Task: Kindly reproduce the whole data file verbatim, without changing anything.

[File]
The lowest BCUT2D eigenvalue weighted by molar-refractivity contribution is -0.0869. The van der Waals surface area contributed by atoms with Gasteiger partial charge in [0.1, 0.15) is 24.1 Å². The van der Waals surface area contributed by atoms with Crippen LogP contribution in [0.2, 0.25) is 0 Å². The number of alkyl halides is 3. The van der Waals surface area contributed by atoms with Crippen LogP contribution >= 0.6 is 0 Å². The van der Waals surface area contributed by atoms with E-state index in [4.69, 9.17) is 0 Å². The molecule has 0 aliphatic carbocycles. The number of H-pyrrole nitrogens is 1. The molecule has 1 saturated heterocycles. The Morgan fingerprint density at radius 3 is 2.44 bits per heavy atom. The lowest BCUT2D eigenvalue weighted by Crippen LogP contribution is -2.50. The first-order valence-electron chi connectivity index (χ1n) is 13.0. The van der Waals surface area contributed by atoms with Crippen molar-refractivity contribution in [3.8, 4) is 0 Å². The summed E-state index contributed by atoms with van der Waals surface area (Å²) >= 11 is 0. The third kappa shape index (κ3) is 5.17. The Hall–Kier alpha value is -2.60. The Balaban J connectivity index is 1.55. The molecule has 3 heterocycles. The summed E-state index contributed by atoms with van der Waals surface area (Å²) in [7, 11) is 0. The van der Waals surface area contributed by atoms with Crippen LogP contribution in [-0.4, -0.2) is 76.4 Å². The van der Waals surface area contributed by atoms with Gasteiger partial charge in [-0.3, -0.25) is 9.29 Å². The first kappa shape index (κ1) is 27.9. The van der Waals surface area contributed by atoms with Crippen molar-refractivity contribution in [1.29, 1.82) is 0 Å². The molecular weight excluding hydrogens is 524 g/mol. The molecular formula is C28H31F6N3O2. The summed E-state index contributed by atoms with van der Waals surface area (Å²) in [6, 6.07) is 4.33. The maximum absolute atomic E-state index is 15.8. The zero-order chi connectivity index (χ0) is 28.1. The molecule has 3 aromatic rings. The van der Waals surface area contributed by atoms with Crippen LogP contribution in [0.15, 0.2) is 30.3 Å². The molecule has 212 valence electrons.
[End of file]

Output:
The lowest BCUT2D eigenvalue weighted by molar-refractivity contribution is -0.0869. The van der Waals surface area contributed by atoms with Gasteiger partial charge in [0.1, 0.15) is 24.1 Å². The van der Waals surface area contributed by atoms with Crippen LogP contribution in [0.2, 0.25) is 0 Å². The number of alkyl halides is 3. The van der Waals surface area contributed by atoms with Crippen LogP contribution >= 0.6 is 0 Å². The van der Waals surface area contributed by atoms with E-state index in [4.69, 9.17) is 0 Å². The molecule has 0 aliphatic carbocycles. The number of H-pyrrole nitrogens is 1. The molecule has 1 saturated heterocycles. The Morgan fingerprint density at radius 3 is 2.44 bits per heavy atom. The lowest BCUT2D eigenvalue weighted by Crippen LogP contribution is -2.50. The first-order valence-electron chi connectivity index (χ1n) is 13.0. The van der Waals surface area contributed by atoms with Crippen molar-refractivity contribution in [3.8, 4) is 0 Å². The summed E-state index contributed by atoms with van der Waals surface area (Å²) >= 11 is 0. The third kappa shape index (κ3) is 5.17. The Hall–Kier alpha value is -2.60. The Balaban J connectivity index is 1.55. The molecule has 3 heterocycles. The summed E-state index contributed by atoms with van der Waals surface area (Å²) in [7, 11) is 0. The van der Waals surface area contributed by atoms with Crippen LogP contribution in [-0.4, -0.2) is 76.4 Å². The van der Waals surface area contributed by atoms with Gasteiger partial charge in [-0.3, -0.25) is 9.29 Å². The first kappa shape index (κ1) is 27.9. The van der Waals surface area contributed by atoms with Crippen molar-refractivity contribution in [1.29, 1.82) is 0 Å². The molecular weight excluding hydrogens is 524 g/mol. The molecular formula is C28H31F6N3O2. The summed E-state index contributed by atoms with van der Waals surface area (Å²) in [6, 6.07) is 4.33. The maximum absolute atomic E-state index is 15.8. The zero-order chi connectivity index (χ0) is 28.1. The molecule has 3 aromatic rings. The van der Waals surface area contributed by atoms with Crippen LogP contribution in [0.15, 0.2) is 30.3 Å². The molecule has 212 valence electrons.